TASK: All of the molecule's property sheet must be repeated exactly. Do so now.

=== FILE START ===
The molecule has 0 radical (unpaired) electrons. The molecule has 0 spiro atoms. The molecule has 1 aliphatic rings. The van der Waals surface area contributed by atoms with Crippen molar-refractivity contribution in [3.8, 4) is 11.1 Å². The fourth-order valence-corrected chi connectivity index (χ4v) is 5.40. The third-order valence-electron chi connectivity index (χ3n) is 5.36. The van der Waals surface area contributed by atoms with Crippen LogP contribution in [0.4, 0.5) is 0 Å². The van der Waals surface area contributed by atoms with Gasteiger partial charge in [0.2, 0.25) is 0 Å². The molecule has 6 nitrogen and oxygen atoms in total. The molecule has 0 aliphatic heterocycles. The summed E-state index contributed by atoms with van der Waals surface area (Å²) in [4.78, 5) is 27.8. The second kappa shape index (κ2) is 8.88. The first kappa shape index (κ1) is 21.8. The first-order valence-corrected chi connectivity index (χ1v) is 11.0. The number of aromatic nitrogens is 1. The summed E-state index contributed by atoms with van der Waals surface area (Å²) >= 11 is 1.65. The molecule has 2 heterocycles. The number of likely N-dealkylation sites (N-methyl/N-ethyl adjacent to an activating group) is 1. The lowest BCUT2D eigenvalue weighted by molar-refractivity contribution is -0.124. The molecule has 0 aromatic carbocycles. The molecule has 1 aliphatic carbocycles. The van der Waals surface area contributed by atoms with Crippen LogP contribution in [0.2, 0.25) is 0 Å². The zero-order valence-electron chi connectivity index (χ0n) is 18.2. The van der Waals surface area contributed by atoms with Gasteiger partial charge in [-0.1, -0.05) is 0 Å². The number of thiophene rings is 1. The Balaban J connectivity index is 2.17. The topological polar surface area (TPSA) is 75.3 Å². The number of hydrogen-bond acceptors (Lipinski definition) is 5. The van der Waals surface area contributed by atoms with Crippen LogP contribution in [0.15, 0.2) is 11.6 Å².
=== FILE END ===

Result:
The molecule has 0 radical (unpaired) electrons. The molecule has 0 spiro atoms. The molecule has 1 aliphatic rings. The van der Waals surface area contributed by atoms with Crippen molar-refractivity contribution in [3.8, 4) is 11.1 Å². The fourth-order valence-corrected chi connectivity index (χ4v) is 5.40. The third-order valence-electron chi connectivity index (χ3n) is 5.36. The van der Waals surface area contributed by atoms with Crippen LogP contribution in [0.4, 0.5) is 0 Å². The van der Waals surface area contributed by atoms with Gasteiger partial charge in [0.2, 0.25) is 0 Å². The molecule has 6 nitrogen and oxygen atoms in total. The molecule has 0 aliphatic heterocycles. The summed E-state index contributed by atoms with van der Waals surface area (Å²) in [4.78, 5) is 27.8. The second kappa shape index (κ2) is 8.88. The first kappa shape index (κ1) is 21.8. The first-order valence-corrected chi connectivity index (χ1v) is 11.0. The number of aromatic nitrogens is 1. The summed E-state index contributed by atoms with van der Waals surface area (Å²) >= 11 is 1.65. The molecule has 2 heterocycles. The number of likely N-dealkylation sites (N-methyl/N-ethyl adjacent to an activating group) is 1. The lowest BCUT2D eigenvalue weighted by molar-refractivity contribution is -0.124. The molecule has 0 aromatic carbocycles. The molecule has 1 aliphatic carbocycles. The van der Waals surface area contributed by atoms with Crippen LogP contribution in [0.2, 0.25) is 0 Å². The zero-order valence-electron chi connectivity index (χ0n) is 18.2. The van der Waals surface area contributed by atoms with Gasteiger partial charge in [-0.1, -0.05) is 0 Å². The number of thiophene rings is 1. The Balaban J connectivity index is 2.17. The topological polar surface area (TPSA) is 75.3 Å². The number of hydrogen-bond acceptors (Lipinski definition) is 5. The van der Waals surface area contributed by atoms with Crippen LogP contribution in [0.15, 0.2) is 11.6 Å².